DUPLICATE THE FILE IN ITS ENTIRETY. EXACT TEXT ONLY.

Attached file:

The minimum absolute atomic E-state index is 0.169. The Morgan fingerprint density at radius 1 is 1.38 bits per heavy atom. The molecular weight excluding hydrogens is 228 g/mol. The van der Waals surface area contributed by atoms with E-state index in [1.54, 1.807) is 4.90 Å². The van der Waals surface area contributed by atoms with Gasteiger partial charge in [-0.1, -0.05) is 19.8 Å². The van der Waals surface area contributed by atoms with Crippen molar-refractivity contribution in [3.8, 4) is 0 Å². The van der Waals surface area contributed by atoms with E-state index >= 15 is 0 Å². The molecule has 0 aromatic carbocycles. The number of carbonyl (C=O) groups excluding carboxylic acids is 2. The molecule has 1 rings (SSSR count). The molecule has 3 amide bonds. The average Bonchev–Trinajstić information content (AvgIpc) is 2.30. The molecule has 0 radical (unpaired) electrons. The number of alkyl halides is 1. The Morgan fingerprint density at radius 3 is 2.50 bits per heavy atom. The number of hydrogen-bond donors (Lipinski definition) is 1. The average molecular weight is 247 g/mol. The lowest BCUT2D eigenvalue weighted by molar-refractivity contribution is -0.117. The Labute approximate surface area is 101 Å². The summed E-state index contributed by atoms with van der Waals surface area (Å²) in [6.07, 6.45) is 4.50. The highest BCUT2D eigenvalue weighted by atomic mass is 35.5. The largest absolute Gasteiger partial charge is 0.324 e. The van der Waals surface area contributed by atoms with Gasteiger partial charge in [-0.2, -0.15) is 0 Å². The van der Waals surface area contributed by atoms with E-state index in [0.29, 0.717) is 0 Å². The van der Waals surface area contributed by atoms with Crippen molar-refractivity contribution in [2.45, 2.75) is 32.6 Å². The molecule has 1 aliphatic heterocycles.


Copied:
The minimum absolute atomic E-state index is 0.169. The Morgan fingerprint density at radius 1 is 1.38 bits per heavy atom. The molecular weight excluding hydrogens is 228 g/mol. The van der Waals surface area contributed by atoms with E-state index in [1.54, 1.807) is 4.90 Å². The van der Waals surface area contributed by atoms with Gasteiger partial charge in [-0.1, -0.05) is 19.8 Å². The van der Waals surface area contributed by atoms with Crippen molar-refractivity contribution in [3.8, 4) is 0 Å². The van der Waals surface area contributed by atoms with E-state index >= 15 is 0 Å². The molecule has 0 aromatic carbocycles. The number of carbonyl (C=O) groups excluding carboxylic acids is 2. The molecule has 1 rings (SSSR count). The molecule has 3 amide bonds. The average Bonchev–Trinajstić information content (AvgIpc) is 2.30. The molecule has 0 radical (unpaired) electrons. The number of alkyl halides is 1. The Morgan fingerprint density at radius 3 is 2.50 bits per heavy atom. The number of hydrogen-bond donors (Lipinski definition) is 1. The average molecular weight is 247 g/mol. The lowest BCUT2D eigenvalue weighted by molar-refractivity contribution is -0.117. The Labute approximate surface area is 101 Å². The summed E-state index contributed by atoms with van der Waals surface area (Å²) in [6.07, 6.45) is 4.50. The highest BCUT2D eigenvalue weighted by atomic mass is 35.5. The largest absolute Gasteiger partial charge is 0.324 e. The van der Waals surface area contributed by atoms with Gasteiger partial charge in [-0.2, -0.15) is 0 Å². The van der Waals surface area contributed by atoms with E-state index in [0.29, 0.717) is 0 Å². The van der Waals surface area contributed by atoms with Crippen molar-refractivity contribution in [2.45, 2.75) is 32.6 Å². The molecule has 1 aliphatic heterocycles.